The modern compliance officer must be constantly evolving to be successful in an ever-changing landscape. Some key attributes he or she might consider adopting are that of a psychologist. ICA’s Jon Prentice explains.
Ask any compliance officer the most common question put to them, and most will likely reply: “Can I do this?” or “Am I allowed to do this?”
In years gone by, the response would be probably have been a straightforward “yes” or “no.” However, the compliance officer’s role has evolved over time, and today the answer may well have developed into something along the lines of “should you do it?” – an encouragement to other people to think about their own actions and behaviors.
That is because the role of the compliance officer has changed. Typical compliance responsibilities – interpreting regulations and legislation, creating policies that ensure compliance with those regulations and legislations and advising various business areas of their compliance requirements – remain fundamental, but as compliance develops, so do the requirements for a compliance officer. Today, compliance officers must be able to draw not only on a variety of skills, but also on aspects of other professions. One of these, according to ICA’s Head of Regulatory Compliance Jonathan Bowdler, is psychology.
Bowdler recently pointed out that adopting the methods of a psychologist doesn’t mean you turn into a mind reader, and it doesn’t enable you to know what people are thinking. Far from it, in fact. But using psychology does help you understand that age old question, “why?”
Why do people behave the way they do?
And why might a firm continue to breach regulations despite having watertight policies and procedures?
Human beings are very rarely 100 percent rational, and it is usually an absence of reason that causes a failure to follow procedures – the very procedures that were written in conjunction with, signed off by and supported by other business areas.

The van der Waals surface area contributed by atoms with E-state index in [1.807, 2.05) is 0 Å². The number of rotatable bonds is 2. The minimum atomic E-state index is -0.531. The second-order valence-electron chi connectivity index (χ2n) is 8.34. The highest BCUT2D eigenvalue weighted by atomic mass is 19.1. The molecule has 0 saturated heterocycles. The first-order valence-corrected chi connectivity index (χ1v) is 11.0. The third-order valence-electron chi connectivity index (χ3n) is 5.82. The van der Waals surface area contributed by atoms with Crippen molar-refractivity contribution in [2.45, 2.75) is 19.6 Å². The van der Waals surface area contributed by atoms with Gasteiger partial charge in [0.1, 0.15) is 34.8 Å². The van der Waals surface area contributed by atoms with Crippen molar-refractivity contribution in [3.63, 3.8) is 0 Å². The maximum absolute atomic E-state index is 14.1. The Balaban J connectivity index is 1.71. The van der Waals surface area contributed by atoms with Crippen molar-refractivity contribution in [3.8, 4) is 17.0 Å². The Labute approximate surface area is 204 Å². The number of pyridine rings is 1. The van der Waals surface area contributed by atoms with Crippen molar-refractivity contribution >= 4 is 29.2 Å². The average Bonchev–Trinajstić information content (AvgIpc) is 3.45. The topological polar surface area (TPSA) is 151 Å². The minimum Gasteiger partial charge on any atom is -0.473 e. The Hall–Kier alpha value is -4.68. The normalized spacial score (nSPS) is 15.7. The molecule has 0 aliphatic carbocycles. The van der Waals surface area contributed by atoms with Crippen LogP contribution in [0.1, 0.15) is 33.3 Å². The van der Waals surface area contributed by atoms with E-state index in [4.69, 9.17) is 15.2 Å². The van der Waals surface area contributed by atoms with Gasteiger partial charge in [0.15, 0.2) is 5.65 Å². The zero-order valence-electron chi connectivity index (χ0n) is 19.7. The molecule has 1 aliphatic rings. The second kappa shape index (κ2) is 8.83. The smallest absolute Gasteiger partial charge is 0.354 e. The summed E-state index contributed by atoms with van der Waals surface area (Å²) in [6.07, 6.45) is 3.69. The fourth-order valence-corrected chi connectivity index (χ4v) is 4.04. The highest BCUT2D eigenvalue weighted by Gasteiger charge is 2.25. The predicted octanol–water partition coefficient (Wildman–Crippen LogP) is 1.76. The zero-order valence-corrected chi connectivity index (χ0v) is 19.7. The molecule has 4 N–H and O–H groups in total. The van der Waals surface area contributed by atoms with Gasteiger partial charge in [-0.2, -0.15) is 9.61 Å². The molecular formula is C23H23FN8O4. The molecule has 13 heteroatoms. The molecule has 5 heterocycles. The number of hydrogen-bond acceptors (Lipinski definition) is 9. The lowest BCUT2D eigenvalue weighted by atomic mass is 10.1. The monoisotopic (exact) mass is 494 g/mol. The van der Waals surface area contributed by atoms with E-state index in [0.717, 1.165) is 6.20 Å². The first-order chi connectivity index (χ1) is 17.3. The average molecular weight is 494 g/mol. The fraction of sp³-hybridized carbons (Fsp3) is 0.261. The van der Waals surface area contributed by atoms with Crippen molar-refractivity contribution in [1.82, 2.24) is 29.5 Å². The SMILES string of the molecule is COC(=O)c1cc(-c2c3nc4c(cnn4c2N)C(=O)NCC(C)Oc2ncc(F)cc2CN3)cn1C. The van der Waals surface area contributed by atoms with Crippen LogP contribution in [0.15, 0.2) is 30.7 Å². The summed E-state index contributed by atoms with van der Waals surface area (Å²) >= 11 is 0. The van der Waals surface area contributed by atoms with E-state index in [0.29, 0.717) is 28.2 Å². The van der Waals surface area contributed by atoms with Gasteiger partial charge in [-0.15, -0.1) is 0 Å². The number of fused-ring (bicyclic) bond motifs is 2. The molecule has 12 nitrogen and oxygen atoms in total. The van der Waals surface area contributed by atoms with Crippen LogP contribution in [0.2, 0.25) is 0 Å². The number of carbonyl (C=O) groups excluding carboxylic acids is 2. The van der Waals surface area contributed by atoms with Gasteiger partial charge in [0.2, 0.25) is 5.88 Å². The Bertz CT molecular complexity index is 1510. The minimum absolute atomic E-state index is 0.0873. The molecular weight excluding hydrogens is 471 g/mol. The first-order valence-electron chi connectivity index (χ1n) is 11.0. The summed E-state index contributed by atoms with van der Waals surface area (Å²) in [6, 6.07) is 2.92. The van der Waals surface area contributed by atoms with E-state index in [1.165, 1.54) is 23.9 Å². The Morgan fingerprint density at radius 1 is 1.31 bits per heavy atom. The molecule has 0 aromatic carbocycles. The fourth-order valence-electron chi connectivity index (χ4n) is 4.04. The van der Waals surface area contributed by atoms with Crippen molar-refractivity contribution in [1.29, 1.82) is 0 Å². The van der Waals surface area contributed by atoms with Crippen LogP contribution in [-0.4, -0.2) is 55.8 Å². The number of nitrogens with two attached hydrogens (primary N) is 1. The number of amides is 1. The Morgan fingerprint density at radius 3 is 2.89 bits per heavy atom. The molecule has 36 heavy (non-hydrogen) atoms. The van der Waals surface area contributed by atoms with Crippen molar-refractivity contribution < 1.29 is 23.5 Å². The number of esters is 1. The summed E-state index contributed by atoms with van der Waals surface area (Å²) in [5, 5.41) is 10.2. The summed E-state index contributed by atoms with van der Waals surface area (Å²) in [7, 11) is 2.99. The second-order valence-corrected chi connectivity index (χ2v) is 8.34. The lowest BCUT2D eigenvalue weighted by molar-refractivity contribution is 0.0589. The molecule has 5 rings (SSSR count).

Why, then, are they sometimes not followed?
This is where the psychological element can be utilized by the compliance officer: to ascertain the cause and triggers of the human reasons behind process and procedural failings.
Communication – But Not as You Know It
We know compliance officers have a number of key roles to play: adviser, educator, assurance provider, manager of stakeholder expectations, etc., all of which requiring their own specific skills and attributes, such as regulatory knowledge, pragmatism and business knowledge and acumen. However, it is important that all of these are built on an important psychological attribute: communication.
Communication is a very powerful tool for the compliance professional. When we say communication, we tend to immediately think about how we communicate with others – in other words, what we say and how we say it.
We rarely stop to think about how we actually respond to how people communicate with us – that is, our listening skills. Listening is such an integral and undervalued tool with applications wider than in our professional lives.
As the Dalai Lama has said, “When you talk, you are only repeating what you already know. But if you listen, you may learn something new.” It’s a statement that can definitely be applied to compliance.